Taken July 4, 2013, this photo is a little late getting to press, but that doesn’t matter — the gentlemen pictured are timeless. Setting up camp outside Watson’s Hardware are three World War II veterans: Tony Sacco, 87 (Navy), Kemper Goffigon, 93 (Navy), and Lawrence Nottingham, 87 (Army). Photo courtesy Chip Watson.
By WAYNE CREED
July 27, 2013
As a kid, growing up with a dad that tended to tinker in the garage with the radio on, I remember lazy days, tinkering alongside him on a bike or Briggs & Stratton lawnmower engine, all the while listening to the Paul Harvey show. I especially liked the section of the show “The Rest of the Story.”
As of July 22, Northampton County finalized the Southern Node commercial service area which will pump sewage to the Cape Charles treatment plan. The County’s PSA (Public Service Authority) has recommended a special taxing district for commercial property along Route 13. There is, however, “the rest of the story.”
Back in 2008 and into 2009, the Town of Cape Charles was faced with a dilemma: the wastewater plant was failing (although reports of its impending demise may have been slightly exaggerated), and without addressing the issue, harsh dealings from the Department of Environmental Quality were on the horizon. The Mayor, the assistant town manager, and the town manager should be commended for stepping up and getting in front of a serious problem.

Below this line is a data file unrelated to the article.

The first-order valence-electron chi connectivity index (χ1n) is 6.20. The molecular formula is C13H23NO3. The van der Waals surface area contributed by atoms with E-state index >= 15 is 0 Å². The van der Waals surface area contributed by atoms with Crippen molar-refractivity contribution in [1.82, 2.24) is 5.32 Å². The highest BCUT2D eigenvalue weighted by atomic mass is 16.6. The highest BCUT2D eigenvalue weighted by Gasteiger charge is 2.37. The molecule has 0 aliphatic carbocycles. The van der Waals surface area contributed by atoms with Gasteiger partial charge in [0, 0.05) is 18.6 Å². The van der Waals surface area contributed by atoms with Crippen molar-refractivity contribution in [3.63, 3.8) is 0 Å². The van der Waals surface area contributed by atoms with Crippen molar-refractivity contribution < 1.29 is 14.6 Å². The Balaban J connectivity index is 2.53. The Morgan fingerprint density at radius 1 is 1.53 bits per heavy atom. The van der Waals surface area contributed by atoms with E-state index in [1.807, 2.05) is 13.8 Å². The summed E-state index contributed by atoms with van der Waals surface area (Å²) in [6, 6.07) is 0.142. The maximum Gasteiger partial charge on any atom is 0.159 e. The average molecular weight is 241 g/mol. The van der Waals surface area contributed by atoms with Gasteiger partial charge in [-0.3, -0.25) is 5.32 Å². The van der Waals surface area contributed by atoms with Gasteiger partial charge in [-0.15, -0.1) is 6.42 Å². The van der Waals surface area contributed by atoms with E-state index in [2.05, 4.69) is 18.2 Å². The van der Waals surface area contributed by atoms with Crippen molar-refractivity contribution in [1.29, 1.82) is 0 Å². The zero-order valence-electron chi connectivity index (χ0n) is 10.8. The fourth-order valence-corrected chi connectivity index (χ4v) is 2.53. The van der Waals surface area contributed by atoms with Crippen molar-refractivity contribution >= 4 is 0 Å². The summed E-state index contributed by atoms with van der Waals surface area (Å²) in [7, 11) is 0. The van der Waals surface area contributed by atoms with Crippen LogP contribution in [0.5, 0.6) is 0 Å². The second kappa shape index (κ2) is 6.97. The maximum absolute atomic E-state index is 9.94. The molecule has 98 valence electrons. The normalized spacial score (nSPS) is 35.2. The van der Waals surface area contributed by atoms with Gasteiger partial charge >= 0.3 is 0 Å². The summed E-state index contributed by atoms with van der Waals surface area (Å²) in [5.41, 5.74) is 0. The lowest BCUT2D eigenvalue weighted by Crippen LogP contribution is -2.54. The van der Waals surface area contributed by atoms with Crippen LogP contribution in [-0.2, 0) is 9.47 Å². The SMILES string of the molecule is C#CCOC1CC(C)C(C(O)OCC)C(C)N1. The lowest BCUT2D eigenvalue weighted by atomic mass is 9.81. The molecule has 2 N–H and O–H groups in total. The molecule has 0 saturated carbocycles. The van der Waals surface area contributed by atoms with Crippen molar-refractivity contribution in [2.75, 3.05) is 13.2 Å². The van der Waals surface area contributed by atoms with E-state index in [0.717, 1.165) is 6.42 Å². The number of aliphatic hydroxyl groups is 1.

The facts: Cape Charles, like all municipalities in the Chesapeake Bay watershed, had to meet a specified nutrient waste load allocation by January 2011. If we did not meet this date, our current waste load allocation, which was based on a projected discharge of 500,000 GPD, would be reduced by half (along with possible fines).
But there is still more to the story. There were actually two competing plans on the table at the time: the current system, owned and operated by the Town, and a public private venture to be funded and managed by Webtide Partners, led by the concerns of Furlong Baldwin and Sons, and Joe Corrado.
Floating about was also the notion of a regional system to service Northampton County. In 2009, the Town and County held a wastewater summit. Then-supervisors Dave Burden and Spencer Murray posited lukewarm approvals in favor of a regional system, but one that was made up of several smaller plants; Burden also added that effluent should not be pumped back into the Bay, and that a water reuse plant should be at the forefront. [Read more…]